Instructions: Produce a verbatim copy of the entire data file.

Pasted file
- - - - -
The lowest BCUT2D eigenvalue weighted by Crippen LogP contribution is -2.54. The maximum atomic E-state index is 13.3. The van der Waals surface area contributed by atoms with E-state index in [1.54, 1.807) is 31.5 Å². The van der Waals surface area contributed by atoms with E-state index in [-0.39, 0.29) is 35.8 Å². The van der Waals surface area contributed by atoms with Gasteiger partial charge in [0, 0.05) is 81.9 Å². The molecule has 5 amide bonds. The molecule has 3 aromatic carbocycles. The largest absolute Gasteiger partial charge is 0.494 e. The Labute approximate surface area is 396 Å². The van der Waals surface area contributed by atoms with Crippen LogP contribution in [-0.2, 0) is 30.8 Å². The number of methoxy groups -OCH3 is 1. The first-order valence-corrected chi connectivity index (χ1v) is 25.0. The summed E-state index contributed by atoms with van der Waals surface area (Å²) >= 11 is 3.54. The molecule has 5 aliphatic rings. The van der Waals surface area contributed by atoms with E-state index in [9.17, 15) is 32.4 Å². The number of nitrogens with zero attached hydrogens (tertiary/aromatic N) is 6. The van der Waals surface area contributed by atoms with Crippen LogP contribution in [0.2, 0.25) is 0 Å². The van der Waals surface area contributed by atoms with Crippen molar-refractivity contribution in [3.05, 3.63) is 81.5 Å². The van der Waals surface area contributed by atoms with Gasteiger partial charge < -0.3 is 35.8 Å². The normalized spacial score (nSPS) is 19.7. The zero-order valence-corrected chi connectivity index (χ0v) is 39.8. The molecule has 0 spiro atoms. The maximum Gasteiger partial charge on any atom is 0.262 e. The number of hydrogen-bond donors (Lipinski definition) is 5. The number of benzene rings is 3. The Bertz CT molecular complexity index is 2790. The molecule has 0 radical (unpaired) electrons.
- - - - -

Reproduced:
The lowest BCUT2D eigenvalue weighted by Crippen LogP contribution is -2.54. The maximum atomic E-state index is 13.3. The van der Waals surface area contributed by atoms with E-state index in [1.54, 1.807) is 31.5 Å². The van der Waals surface area contributed by atoms with E-state index in [-0.39, 0.29) is 35.8 Å². The van der Waals surface area contributed by atoms with Gasteiger partial charge in [0, 0.05) is 81.9 Å². The molecule has 5 amide bonds. The molecule has 3 aromatic carbocycles. The largest absolute Gasteiger partial charge is 0.494 e. The Labute approximate surface area is 396 Å². The van der Waals surface area contributed by atoms with Crippen LogP contribution in [-0.2, 0) is 30.8 Å². The number of methoxy groups -OCH3 is 1. The first-order valence-corrected chi connectivity index (χ1v) is 25.0. The summed E-state index contributed by atoms with van der Waals surface area (Å²) >= 11 is 3.54. The molecule has 5 aliphatic rings. The van der Waals surface area contributed by atoms with E-state index in [9.17, 15) is 32.4 Å². The number of nitrogens with zero attached hydrogens (tertiary/aromatic N) is 6. The van der Waals surface area contributed by atoms with Crippen LogP contribution in [0.2, 0.25) is 0 Å². The van der Waals surface area contributed by atoms with Crippen molar-refractivity contribution in [3.05, 3.63) is 81.5 Å². The van der Waals surface area contributed by atoms with Gasteiger partial charge < -0.3 is 35.8 Å². The normalized spacial score (nSPS) is 19.7. The zero-order valence-corrected chi connectivity index (χ0v) is 39.8. The molecule has 0 spiro atoms. The maximum Gasteiger partial charge on any atom is 0.262 e. The number of hydrogen-bond donors (Lipinski definition) is 5. The number of benzene rings is 3. The Bertz CT molecular complexity index is 2790. The molecule has 0 radical (unpaired) electrons.